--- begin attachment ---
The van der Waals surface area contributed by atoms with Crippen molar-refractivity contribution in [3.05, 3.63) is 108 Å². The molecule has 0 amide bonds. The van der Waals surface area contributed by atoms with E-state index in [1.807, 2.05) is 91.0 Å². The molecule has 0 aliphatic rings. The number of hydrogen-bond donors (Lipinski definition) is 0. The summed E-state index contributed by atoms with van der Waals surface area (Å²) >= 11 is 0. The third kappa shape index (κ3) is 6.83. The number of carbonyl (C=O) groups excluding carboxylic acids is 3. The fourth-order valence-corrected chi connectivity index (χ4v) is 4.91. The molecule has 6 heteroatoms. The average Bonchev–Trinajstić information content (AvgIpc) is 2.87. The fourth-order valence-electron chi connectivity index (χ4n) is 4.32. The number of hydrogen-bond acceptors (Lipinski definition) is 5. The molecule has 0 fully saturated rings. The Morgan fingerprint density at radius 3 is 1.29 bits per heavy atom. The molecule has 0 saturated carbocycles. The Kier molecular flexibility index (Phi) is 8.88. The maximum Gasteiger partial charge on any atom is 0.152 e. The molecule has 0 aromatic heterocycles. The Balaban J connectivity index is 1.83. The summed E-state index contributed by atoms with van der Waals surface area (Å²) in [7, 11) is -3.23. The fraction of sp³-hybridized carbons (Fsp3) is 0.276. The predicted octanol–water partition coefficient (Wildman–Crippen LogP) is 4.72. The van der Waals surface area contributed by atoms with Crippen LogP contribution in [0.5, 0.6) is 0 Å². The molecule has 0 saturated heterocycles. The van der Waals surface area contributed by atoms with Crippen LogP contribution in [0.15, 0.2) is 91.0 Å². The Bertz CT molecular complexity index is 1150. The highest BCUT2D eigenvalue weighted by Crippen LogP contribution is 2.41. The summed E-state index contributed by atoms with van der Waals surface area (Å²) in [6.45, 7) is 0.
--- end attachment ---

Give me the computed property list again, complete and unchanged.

The van der Waals surface area contributed by atoms with Crippen molar-refractivity contribution in [3.05, 3.63) is 108 Å². The molecule has 0 amide bonds. The van der Waals surface area contributed by atoms with E-state index in [1.807, 2.05) is 91.0 Å². The molecule has 0 aliphatic rings. The number of hydrogen-bond donors (Lipinski definition) is 0. The summed E-state index contributed by atoms with van der Waals surface area (Å²) >= 11 is 0. The third kappa shape index (κ3) is 6.83. The number of carbonyl (C=O) groups excluding carboxylic acids is 3. The fourth-order valence-corrected chi connectivity index (χ4v) is 4.91. The molecule has 6 heteroatoms. The average Bonchev–Trinajstić information content (AvgIpc) is 2.87. The fourth-order valence-electron chi connectivity index (χ4n) is 4.32. The number of hydrogen-bond acceptors (Lipinski definition) is 5. The molecule has 0 fully saturated rings. The Morgan fingerprint density at radius 3 is 1.29 bits per heavy atom. The molecule has 0 saturated carbocycles. The Kier molecular flexibility index (Phi) is 8.88. The maximum Gasteiger partial charge on any atom is 0.152 e. The molecule has 0 aromatic heterocycles. The Balaban J connectivity index is 1.83. The summed E-state index contributed by atoms with van der Waals surface area (Å²) in [7, 11) is -3.23. The fraction of sp³-hybridized carbons (Fsp3) is 0.276. The predicted octanol–water partition coefficient (Wildman–Crippen LogP) is 4.72. The van der Waals surface area contributed by atoms with Crippen LogP contribution in [0.5, 0.6) is 0 Å². The molecule has 0 saturated heterocycles. The van der Waals surface area contributed by atoms with Crippen LogP contribution in [0.15, 0.2) is 91.0 Å². The Bertz CT molecular complexity index is 1150. The highest BCUT2D eigenvalue weighted by Crippen LogP contribution is 2.41. The summed E-state index contributed by atoms with van der Waals surface area (Å²) in [6.45, 7) is 0.